adapted from sawahlunto-tourism

The saluang is a traditional musical instrument of the Minangkabau people of West Sumatra, Indonesia. It is similar to the flute in general and made of bamboo. It is related to the suling of other parts of  Indonesia.
It is made of thin bamboo or “talang” (Schizostachyum brachycladum Kurz)[1], with 4 hole. Saluang more simple than other kind of flute because it is made just adding 4 holes and finish. The dimension of saluang is 3-4 cm in diameter and 40-60 cm in length. Minangkabau people believe that talang which is collected from rack of clothes dryer or found drifting in the river is a good material for making saluang.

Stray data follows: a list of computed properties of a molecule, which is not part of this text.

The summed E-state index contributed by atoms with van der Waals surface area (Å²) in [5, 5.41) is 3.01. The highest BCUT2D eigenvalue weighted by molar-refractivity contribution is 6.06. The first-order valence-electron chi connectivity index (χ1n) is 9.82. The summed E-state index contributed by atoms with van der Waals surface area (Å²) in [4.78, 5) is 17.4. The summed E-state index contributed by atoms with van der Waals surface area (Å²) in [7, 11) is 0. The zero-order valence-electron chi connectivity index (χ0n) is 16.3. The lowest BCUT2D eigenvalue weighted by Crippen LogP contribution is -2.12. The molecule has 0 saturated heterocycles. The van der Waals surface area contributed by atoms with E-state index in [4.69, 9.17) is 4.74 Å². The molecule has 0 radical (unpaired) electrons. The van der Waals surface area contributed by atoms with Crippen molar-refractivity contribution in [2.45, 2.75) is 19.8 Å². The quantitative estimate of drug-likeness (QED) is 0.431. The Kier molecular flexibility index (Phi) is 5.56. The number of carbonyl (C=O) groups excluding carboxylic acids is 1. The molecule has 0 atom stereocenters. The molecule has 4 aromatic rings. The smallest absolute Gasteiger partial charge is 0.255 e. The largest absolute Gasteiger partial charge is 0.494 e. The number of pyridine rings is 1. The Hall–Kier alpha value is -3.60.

Dendang Saluang is one of the traditional musics / song of Minangkabau. It is  a combination of ‘Saluang’ (bamboo flute) and Minangkabau classic songs. Saluang is usually played by male musicians, but the singer can be man or woman, sometimes accompanied with talempong ( a small kettle gong which gives its name to an ensemble of four or five talempong, produce a static texture consisting of interlocking rhythms ) . The songs are usually formulated in terms of poems or sonnets carrying special message intended to special listeners such as love message, one’s economic situation.

Saluang player can play that music instrument without interrupting for taking breath from start to end of song. They have developed special breath technique in blowing that instrument without stopping for breathtaking. This technique is also called as manyisiahkan angok techniques (set aside one’s breath)